I wanted to actually finish the film the way it was meant to be when I was originally doing it. At the beginning, people went, "Don't you like it?" I said, "Well, the film only came out to be 25 or 30 percent of what I wanted it to be." ... If you read any interviews for about an eight- or nine-year period there, it was all about how disappointed I was and how unhappy I was and what a dismal experience it was. You know, it's too bad you need to get kind of half a job done and never get to finish it. So this was my chance to finish it.

The re-release changes are a point of contention among fans, many claiming that they taint the movies. The fans' ire is increased by the impossibility of legally obtaining DVDs of the original releases. Ironically, Lucas testified before the U.S. Congress in opposition to colorizing black and white films (a position he has reiterated as recently as August 2004 [2]). Many fans see this attitude as hypocritical, but the types of alterations Lucas is opposed to are done without the consent of the artists involved in the original production, as opposed to changes he made to his own films.


There seem to be certain repeated elements between the original and prequel trilogies.

  • In the first part of the trilogy (Episode I & IV) the master of the main protagonist dies (Qui-Gon Jinn, Obi-Wan)
  • In the second part (Episode II & V) the protagonist suffers the loss of his right hand (Anakin, Luke).
  • In the third movie (Episode III & VI) the protagonist battles Palpatine's Sith apprentice before Palpatine. The third movie also displays an army of hairy and primitive woodland creatures (the Wookiees and the Ewoks).
  • At the end of several battles, the loser falls down a huge shaft (Darth Maul, Episode I; Luke Skywalker, Episode V; and the Emperor, Episode VI).


Radio adaptation

  • Star Wars the radio adaptation, NPR 1981, was followed by adaptations of the next two films of the series. These adaptations were written by science fiction author Brian Daley, who also wrote three novels detailing the adventures of Han Solo and Chewbacca prior to their appearance in A New Hope.

Related movies

Many made-for-TV films have been made about Star Wars. The first was The Star Wars Holiday Special, which became famous for the first appearance of bounty hunter Boba Fett. An originally minor detail, the Wookiee food of wookiee-ookiees, became a cult symbol in the Star Wars fan universe, spawning plays on its name such as wookiee-cookies (a Star Wars-themed dessert) and the term Wookiee-Hooky (the act of skipping school to see a Star Wars film, particularly if it has just been released).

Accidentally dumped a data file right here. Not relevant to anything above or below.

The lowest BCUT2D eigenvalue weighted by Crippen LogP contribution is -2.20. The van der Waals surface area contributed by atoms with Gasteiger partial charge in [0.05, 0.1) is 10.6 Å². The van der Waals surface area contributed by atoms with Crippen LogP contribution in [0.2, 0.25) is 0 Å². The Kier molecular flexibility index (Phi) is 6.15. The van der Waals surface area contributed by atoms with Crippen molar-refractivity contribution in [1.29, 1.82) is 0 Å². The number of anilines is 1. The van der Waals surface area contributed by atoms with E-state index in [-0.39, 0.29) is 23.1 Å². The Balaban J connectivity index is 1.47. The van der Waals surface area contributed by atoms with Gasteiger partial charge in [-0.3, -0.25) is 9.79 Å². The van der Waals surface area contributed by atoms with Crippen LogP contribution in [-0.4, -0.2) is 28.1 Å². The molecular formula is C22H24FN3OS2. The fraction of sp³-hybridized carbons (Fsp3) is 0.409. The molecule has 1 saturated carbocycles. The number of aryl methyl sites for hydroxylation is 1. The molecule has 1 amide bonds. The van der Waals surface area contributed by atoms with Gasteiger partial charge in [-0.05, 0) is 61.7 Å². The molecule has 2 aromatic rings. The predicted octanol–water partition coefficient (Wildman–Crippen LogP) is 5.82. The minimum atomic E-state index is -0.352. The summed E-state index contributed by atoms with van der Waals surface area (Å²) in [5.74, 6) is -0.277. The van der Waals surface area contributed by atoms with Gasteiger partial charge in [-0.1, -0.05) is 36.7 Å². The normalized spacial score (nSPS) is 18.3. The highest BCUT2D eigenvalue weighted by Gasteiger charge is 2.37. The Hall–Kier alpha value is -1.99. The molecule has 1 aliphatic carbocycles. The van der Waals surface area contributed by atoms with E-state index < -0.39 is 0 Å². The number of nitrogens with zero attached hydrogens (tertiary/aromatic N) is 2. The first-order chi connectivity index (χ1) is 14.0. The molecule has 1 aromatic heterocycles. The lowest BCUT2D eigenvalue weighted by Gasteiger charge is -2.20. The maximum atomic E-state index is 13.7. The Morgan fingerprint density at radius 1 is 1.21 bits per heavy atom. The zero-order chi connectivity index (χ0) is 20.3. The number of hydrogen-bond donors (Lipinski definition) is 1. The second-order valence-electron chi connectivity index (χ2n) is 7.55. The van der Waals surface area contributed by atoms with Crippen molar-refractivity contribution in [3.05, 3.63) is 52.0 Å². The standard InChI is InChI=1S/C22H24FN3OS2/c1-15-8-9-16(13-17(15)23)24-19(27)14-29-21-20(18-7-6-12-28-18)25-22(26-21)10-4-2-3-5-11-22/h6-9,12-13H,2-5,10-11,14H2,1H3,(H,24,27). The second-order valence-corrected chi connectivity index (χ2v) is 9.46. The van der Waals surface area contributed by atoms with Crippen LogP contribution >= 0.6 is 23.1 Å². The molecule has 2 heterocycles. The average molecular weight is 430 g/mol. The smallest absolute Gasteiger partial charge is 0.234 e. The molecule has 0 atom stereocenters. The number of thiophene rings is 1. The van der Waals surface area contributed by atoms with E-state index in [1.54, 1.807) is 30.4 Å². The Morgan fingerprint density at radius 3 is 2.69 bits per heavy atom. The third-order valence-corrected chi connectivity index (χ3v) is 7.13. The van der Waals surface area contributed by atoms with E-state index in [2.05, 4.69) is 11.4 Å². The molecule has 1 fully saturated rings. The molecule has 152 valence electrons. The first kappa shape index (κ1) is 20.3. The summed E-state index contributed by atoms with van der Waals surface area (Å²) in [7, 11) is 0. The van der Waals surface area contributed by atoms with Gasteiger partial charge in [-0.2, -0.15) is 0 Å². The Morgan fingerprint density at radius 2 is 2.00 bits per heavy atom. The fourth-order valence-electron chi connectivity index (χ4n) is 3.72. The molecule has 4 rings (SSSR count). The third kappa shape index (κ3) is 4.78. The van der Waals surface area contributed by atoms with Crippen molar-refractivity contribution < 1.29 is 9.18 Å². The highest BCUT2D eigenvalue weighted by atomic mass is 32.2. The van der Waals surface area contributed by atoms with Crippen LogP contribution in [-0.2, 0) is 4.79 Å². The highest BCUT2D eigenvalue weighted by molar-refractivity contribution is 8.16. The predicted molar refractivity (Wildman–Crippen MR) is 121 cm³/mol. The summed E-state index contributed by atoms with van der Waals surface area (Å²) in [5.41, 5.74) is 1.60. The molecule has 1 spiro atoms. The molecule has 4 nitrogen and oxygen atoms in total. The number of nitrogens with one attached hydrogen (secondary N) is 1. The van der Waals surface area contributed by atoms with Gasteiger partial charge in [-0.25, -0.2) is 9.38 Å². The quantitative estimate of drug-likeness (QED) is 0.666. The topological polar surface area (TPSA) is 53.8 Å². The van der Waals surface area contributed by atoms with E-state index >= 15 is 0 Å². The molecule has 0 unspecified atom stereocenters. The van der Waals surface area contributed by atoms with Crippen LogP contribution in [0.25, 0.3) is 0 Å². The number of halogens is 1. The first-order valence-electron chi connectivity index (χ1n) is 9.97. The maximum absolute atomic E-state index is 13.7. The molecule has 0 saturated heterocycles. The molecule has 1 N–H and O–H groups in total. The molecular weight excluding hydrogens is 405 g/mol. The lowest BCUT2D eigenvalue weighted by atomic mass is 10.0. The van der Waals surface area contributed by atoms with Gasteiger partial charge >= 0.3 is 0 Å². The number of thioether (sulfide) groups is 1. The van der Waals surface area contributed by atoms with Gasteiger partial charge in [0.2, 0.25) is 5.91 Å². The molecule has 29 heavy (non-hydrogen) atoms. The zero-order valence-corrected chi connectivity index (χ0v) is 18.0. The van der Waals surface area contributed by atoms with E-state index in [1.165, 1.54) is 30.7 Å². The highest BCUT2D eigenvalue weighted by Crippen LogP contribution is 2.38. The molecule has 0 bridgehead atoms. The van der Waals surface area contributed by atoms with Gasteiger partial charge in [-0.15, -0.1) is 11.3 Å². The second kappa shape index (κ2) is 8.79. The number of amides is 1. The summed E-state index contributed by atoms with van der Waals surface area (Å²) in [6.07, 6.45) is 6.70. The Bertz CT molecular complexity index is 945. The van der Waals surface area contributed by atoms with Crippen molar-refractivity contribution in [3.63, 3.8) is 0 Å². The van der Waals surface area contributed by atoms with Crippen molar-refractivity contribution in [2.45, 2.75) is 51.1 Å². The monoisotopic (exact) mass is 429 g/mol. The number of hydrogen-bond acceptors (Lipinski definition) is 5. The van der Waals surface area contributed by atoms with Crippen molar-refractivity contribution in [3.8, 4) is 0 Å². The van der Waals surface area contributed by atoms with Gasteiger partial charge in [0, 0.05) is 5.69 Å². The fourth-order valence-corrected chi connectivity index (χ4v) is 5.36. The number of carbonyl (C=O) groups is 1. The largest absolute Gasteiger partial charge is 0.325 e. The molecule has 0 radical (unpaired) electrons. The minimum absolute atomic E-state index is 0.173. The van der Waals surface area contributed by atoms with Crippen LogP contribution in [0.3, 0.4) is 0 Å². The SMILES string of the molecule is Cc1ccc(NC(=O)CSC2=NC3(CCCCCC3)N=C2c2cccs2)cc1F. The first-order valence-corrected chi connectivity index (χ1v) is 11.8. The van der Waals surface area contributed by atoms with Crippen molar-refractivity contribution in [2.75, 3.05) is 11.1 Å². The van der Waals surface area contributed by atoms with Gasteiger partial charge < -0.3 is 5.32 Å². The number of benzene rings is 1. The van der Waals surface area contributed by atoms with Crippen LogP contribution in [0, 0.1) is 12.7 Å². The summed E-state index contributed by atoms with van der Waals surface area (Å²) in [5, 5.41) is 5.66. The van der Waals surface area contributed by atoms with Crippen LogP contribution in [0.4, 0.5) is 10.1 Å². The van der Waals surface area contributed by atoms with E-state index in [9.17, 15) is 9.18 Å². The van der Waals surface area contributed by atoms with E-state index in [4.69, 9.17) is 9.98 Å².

After Return of the Jedi, two films about a family marooned on the forest moon of Endor were made.

Spaceballs (1987) is a Star Wars parody movie by Mel Brooks.

The Official Star Wars Fan Film Awards is a Lucasfilm sponsored contest of short films made by Star Wars fans about, referencing, and parodying the Star Wars phenomenon.

Animated TV shows

Three cartoon series have been based on Star Wars. The first two began in 1985 and Clone Wars began in 2003. Ewoks featured the adventures of the Ewoks prior to Return of the Jedi. Droids featured the adventures of C-3PO and R2-D2 between Episode III and Episode IV. Clone Wars features the adventures of the Jedi as they fight against the Confederacy of Independent Systems in the Clone Wars, set between Attack of the Clones and Revenge of the Sith.


Star Wars-based fiction predates the release of the first movie, with the novelization of "A New Hope" (by Alan Dean Foster but credited to George Lucas) released some months before the film itself. In 1978, Foster wrote the first original Star Wars novel, Splinter of the Mind's Eye, inaugurating a very successful literary spin-off franchise.

The six Star Wars movies provide a basis for dozens of books. The books have been officially authorized by Lucasfilm, and were previously published by Bantam Books (with a few early titles published by Ballantine), though Del Rey now holds the contract again. The stories told by these books extend from a time long before The Phantom Menace to a time long after Return of the Jedi. Books authorized by Lucas are written by fans of the films, and are part of a collection known as the Expanded Universe. The first books considered to be part of the Expanded Universe began to appear in the late 1970s.

The Expanded Universe experienced a revolution in the New Jedi Order (NJO) series, which recently concluded with The Unifying Force. The NJO tells the story of a horrific invasion by the extragalactic Yuuzhan Vong, and includes the passing of many heroic characters.

Some fans of the original Star Wars movies reject the literary works of the Expanded Universe, and insist that only the films and the statements made by George Lucas interpreting his own works can be accepted as canonical. This is bolstered by statement made on to the effect that the only true canon are the films.

Many of the books that have been written also take place during the events of the film. For fans, these can be more exciting stories, as it opens up the narratives for many characters that only have a minor role, or even just briefly seen, in the movies. Every character has their own in-depth tale. Of particular note is Steve Perry's Shadows of the Empire, which is set between The Empire Strikes Back and Return of the Jedi. In addition to focusing on relatively minor characters, it bridges some events between the two films. It also includes more scenes of Darth Vader and Emperor Palpatine scheming together, offering a greater understanding of their relationship (the nature of which is only now becoming clear in light of Episodes I through III).

Other books include such titles as , Inside the Worlds of Star Wars , and the Visual Dictionaries , which detail things about the Star Wars universe and the films in a "non-fiction" style.

Perhaps the most widely acclaimed contribution is Timothy Zahn's Thrawn trilogy, which covered what many fans had hoped would constitute Episodes VII, VIII, and IX. These books are considered to have captured the story and flavor of the original movie trilogy very well, and drew upon existing published works from other Star Wars-based fiction writers.